A patient-centred health system will remain an illusion under the NHI unless the public health system is ramped up to better serve users and a clear path is outlined for public-private partnerships, argue Bernard Mutsago and Haseena Majid.
The closure of some public sector oral health clinics in the Eastern Cape over the festive period is deeply concerning, having left some patients with nowhere to go. A comprehensive plan must be put in place for efficient management and referral of emergency oral healthcare cases during this time and we must ensure that people who need the services are aware of how to access them, argues Dr Bulela Vava.
That South Africa has unusually high levels of inter-personal violence is clear from the country’s crime statistics and regular news reports about violent crime. The knock-on effects on the mental health of people in the country are, however, less easy to quantify. Thabo Molelekwa reports on local research showing an association between exposure to violence in childhood and mental health problems later in life.
Describing the rutted gravel road between Butterworth and Tafalofefe District Hospital in the Eastern Cape, Dr Bukiwe Spondo uses the word “terrible” at least eighteen times. Biénne Huisman caught up with Spondo, who was recently named rural doctor of the year, to chat about the many challenges of delivering quality healthcare services in South Africa’s rural areas.
As a child growing up in Uganda, Maureen Etuket used a screwdriver to dismantle electronic appliances and toy trucks. Now, a PhD candidate in Industrial Engineering, this curiosity has been driving her quest to find solutions to public healthcare challenges. Last month, she won the Mandela Rhodes Foundation’s award for social impact in Africa for a device that can help save the lives of women who suffer excessive bleeding after child birth. Bienne Huisman chatted with her about the device, medical innovation in Africa, and finding one’s purpose in this challenging field.
Some health activists and health professionals this week slammed as disruptive and nonsensical Eastern Cape Premier Oscar Mabuyane’s decision to ‘second’ the head of health in the province, Dr Rolene Wagner, to a special unit in his office. Many have expressed concern over the impact this may have on providing health services, but Mabuyane insists his decision will not impact service delivery. Luvuyo Mehlwana reports.
For the past 128 years, a hospital tucked away on what was once a rural farm in Johannesburg East has been fighting to turn the tables on a disease that has plagued humankind for millennia. Ufrieda Ho has the latest in Spotlight’s special series of ‘Hospital Histories’.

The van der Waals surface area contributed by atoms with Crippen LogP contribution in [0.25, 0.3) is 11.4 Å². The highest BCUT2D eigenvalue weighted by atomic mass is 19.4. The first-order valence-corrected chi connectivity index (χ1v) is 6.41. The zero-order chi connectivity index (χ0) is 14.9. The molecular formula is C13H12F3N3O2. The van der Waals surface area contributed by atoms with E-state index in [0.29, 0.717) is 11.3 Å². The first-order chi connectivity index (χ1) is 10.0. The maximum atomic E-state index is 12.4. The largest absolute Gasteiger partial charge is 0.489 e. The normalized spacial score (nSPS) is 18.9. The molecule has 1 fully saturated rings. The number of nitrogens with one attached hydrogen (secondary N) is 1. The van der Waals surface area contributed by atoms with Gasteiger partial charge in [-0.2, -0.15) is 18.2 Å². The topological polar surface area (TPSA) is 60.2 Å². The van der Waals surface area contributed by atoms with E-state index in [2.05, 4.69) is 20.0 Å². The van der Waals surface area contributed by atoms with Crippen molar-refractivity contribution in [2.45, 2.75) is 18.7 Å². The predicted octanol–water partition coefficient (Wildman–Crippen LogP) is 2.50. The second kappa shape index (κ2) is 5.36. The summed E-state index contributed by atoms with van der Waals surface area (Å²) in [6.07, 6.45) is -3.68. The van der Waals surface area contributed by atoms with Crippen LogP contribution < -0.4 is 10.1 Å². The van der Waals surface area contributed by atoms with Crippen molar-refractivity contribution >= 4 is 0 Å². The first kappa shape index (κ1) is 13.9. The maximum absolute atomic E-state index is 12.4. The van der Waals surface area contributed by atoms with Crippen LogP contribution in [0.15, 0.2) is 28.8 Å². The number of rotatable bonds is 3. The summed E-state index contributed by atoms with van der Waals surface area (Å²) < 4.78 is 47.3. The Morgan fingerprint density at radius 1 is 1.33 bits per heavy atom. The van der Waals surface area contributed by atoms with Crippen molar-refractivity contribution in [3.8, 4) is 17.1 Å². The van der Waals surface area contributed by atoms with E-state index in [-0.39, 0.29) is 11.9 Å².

For decades, Professor Heather Zar has been at the cutting edge of research into the health of children in South Africa. Last month she received the European Respiratory Society’s lifetime achievement award in paediatrics. Biénne Huisman chatted to Zar about her career, the remarkable Drakenstein Child Health Study, and the urgent need to ensure access to new RSV vaccines in Africa.
In June, the Gauteng government launched a major employment drive called Nasi iSpani. Thabo Molelekwa spoke to stakeholders in the public health sector about what this may mean for the province’s chronic healthcare worker shortages.
South Africa faces chronic healthcare worker shortages and the country’s Human Resources for Health Strategy 2030 has warned of an impending healthcare worker crisis. The shortages are particularly acute in some rural areas. One part of the solution that was the talk of the recently held Rural Health Conference, is to employ more clinical associates. Tiyese Jeranji reports.
Professor Valerie Mizrahi, a world-leading tuberculosis researcher and director of the Institute of Infectious Disease and Molecular Medicine at the University of Cape Town, is retiring at the end of the year. Biénne Huisman sat down with Mizrahi to talk about her journey in TB research, passing the baton to a new generation of researchers, and how she helped build a research ecosystem that brings together specialists across the basic, clinical, and public health sciences.
The National Treasury’s Cost Containment Letter sent to government departments instructing, among others, the freezing of posts was one of the big themes underlying talks about building South Africa’s healthcare worker capacity at the Public Health Association of South Africa’s conference held recently in Gqeberha. Luvuyo Mehlwana reports.